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Red Knot Bakery opens in downtown Truro

Mariam Dannawi has been providing baked goods at the Truro Farmers’ Market each week. She recently opened a location on Prince Street in Truro.
Mariam Dannawi has been providing baked goods at the Truro Farmers’ Market each week. She recently opened a location on Prince Street in Truro.

TRURO, N.S. – If you’re walking along Prince Street and catch the tantalizing scent of fresh-baked bread there’s a good chance it’s coming from a new downtown business.

Mariam Dannawi has been selling her artisan breads and other baked goods at the Truro Farmers’ Market for about three years, and has now opened Red Knot Bakery on Prince Street.

“When I was growing up my dad would always bring home artisan breads and I really liked them,” she said. “I started making bread to try and get the same tastes. I’ve been a hobby baker for several years, but baking one loaf is one thing and baking 30 is another.”

Dannawi, who was born in Ontario and spent part of her childhood in Lebanon, came to Nova Scotia to attend Dalhousie University. While there she met Brendan Neima, whom she married and moved to Truro with.

She started making a few loaves of bread to sell while working at Healthy Habit, then opened a stall at the market. For about a year and a half she rented the kitchen at St. Andrew’s United Church on Friday evenings to do her baking.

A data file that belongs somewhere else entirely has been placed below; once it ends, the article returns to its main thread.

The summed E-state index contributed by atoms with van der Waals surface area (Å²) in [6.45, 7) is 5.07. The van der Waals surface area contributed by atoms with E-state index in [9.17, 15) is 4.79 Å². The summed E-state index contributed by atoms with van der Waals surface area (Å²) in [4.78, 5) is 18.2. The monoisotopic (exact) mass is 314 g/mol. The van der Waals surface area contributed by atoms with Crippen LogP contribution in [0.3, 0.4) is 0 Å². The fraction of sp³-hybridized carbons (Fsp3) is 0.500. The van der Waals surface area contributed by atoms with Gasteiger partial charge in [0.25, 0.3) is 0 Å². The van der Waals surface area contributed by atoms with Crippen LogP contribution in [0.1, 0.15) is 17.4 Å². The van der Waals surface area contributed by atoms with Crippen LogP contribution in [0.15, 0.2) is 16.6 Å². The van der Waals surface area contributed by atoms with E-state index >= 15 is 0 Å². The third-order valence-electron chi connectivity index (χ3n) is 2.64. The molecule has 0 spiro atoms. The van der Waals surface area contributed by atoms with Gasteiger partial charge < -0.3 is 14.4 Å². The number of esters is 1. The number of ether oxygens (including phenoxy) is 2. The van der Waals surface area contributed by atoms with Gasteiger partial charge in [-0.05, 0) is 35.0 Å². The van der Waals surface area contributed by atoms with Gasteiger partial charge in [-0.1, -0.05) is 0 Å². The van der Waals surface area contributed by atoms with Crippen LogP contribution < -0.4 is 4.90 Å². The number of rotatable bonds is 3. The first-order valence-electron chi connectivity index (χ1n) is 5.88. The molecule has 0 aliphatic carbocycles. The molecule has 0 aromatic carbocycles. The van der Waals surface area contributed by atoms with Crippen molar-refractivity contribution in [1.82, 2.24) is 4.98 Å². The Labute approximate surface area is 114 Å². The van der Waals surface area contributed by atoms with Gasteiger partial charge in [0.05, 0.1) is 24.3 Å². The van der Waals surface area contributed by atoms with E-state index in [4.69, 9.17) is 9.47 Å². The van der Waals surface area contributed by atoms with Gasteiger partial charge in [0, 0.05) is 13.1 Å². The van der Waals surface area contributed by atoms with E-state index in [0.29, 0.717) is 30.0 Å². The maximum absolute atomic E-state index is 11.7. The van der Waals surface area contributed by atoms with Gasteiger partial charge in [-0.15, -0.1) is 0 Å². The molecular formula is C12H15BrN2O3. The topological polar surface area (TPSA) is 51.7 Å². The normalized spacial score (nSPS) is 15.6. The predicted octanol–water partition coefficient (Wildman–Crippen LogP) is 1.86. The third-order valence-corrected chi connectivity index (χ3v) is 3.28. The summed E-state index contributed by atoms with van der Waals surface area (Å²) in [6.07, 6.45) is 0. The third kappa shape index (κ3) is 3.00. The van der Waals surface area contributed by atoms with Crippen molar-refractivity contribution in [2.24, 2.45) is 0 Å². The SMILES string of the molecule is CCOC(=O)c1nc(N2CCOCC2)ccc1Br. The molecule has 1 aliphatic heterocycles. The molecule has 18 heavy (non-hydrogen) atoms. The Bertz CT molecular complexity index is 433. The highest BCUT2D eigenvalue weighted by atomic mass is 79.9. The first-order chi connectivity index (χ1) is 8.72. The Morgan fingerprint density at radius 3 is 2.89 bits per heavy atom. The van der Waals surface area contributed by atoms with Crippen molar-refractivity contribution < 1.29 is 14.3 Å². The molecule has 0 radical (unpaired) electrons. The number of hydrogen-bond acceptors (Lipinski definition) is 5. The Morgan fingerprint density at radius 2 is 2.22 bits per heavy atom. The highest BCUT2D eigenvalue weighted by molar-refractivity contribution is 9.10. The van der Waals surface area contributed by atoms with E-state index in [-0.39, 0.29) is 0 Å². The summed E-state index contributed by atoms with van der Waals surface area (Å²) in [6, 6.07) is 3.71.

“I felt I was outgrowing the church kitchen and I wanted to do this full time so I started looking for a space,” she said. “This place became available and the size is perfect so I jumped at the idea.”

She began baking in the new spot in January, and on July 4 began selling on site. She was concerned she might just have her market customers buying through the week, leading to poor sales on Saturday, but many of the people who’ve been in are new to her. Some heard about the business from friends or on social media, and others just noticed it while passing by.

Dannawi started with three types of bread, but now bakes 10 to 12 types each week. She uses sourdough because she likes the flavour it helps create. She uses a variety of flours including spelt, kamut and red fife (from Speerville Flour Mill in New Brunswick and Meunerie Milanaise in Quebec). She also makes pastries, brioche, babka and sweets.

The 29-year-old gets business advice from friends and her dad, who are entrepreneurs, and did some volunteer work at a bakery in the past in order to learn more.

Her husband grows pesticide-free vegetables, which will also be available at the shop.

“Being here is great because it gives us both an opportunity to expand our businesses and our passions,” she added.

For more information check out the website at https://www.redknotbakery.com/

lynn.curwin@trurodaily.com

Facts

Location: 596 Prince St.

Open: Tuesday, Wednesday and Thursday 10 a.m.-3 p.m.

Saturday at the Truro Farmers’ Market

The name: Dannawi was interested in using a bird in the image and chose the red knot, which has a reddish body and makes one of the longest migrations, travelling from Arctic breeding grounds to southern South America.

Mariam Dannawi stretches dough for a loaf of bread.

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